• Finally, you should learn more about recycling services in your area. Not all cities have the resources to recycle all types of materials. Instead of tossing any paper, plastic, or glass good in the recycling bin, you might need to find facilities designed to recycle specific goods. Items that are improperly recycled are likely to end up as pollution.

The E-Waste Problem and How to Help created by Digital Doc
Advertisements

Sustainable Tourism Along Dominican Republic’s North Coast for Green Living Guy and Green Travel Girl Brands

Since Green Travel Girl website just relaunched we thought it best to set it off with a trip to the Dominican Republic. This event was fully sponsored and we thank them for it.

The North Coast region, which includes Samaná, Cabarete and Puerto Plata, is comprised of pristine beaches, lush green valleys and palm-covered mountains. The beautiful landscape provides a wide-range of sustainable attractions unique to Dominican Republic. From nature trekking to snorkeling, this was an ideal trip for travelers with a passion for exploration, adventure and supporting the local economy.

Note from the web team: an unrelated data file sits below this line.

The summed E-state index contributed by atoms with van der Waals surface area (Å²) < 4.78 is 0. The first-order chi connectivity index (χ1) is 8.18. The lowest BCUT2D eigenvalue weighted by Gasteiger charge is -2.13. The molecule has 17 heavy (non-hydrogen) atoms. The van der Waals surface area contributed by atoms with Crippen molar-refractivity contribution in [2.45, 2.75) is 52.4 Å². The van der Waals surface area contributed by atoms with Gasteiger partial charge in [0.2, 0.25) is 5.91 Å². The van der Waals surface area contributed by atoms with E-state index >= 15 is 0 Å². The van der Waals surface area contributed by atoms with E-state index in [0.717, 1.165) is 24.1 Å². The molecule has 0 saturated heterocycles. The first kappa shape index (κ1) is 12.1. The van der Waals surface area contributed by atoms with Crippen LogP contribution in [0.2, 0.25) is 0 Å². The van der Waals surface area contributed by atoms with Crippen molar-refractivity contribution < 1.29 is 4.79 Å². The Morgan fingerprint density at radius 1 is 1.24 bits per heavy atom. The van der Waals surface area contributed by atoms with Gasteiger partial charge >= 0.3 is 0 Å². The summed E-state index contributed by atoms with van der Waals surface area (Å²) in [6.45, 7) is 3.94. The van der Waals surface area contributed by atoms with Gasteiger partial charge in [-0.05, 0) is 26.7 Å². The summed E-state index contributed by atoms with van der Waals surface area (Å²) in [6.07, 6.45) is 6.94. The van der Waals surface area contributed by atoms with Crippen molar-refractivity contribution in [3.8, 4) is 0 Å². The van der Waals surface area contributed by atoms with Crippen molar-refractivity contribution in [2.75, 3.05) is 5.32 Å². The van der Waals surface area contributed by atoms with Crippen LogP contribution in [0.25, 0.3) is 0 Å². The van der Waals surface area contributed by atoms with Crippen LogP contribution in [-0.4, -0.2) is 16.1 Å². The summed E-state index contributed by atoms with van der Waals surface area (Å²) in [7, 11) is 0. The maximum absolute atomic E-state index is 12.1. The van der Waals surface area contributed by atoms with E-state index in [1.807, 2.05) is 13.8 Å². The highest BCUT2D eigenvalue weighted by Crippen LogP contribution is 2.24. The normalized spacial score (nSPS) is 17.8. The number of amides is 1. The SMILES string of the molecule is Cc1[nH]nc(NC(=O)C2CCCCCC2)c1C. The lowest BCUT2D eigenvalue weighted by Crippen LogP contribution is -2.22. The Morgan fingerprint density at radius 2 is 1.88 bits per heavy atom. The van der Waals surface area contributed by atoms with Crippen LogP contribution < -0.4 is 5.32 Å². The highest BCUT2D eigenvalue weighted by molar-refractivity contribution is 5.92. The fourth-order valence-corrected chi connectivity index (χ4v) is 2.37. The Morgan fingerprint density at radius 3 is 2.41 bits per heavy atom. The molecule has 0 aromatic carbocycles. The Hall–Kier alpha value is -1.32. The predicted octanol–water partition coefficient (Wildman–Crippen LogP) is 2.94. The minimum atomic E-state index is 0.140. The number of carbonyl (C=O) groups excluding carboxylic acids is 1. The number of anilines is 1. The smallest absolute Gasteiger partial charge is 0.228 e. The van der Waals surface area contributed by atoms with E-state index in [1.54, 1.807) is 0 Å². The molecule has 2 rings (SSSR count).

The Green Travel Girl travel story were able to:

Slide down waterfalls at the 27 Waterfalls of Damajagua

Snorkel the coral reefs of Sosua Bay

Experience the ultimate in watersports in Cabarete, the Kite Surf Capital of the World

Learn about sustainable and aquaponic farming practices of area resorts

Participate in a surf lesson

Tour the Amber Mine

Go for a swim and hike at Blue Lagoon Cenote

Took in the sites from the Teleférico Cable Car in Puerto Plata

Not only is sustainable tourism an incredibly important component of any economy, but the United Nations has declared 2017 “The Year of Sustainable Tourism for Development,” which adds another interesting angle to share with your readers, who are so passionate about sustainability.

Reducing Your Carbon Footprint in 8 Different Ways

Climate change is an issue that is hanging like a sword above all of our heads. The planet is suffering due to the rising level of carbon pollution. We must try to reduce our carbon footprint to reduce some pressure on the environment. Let us look at 8 ways to do so.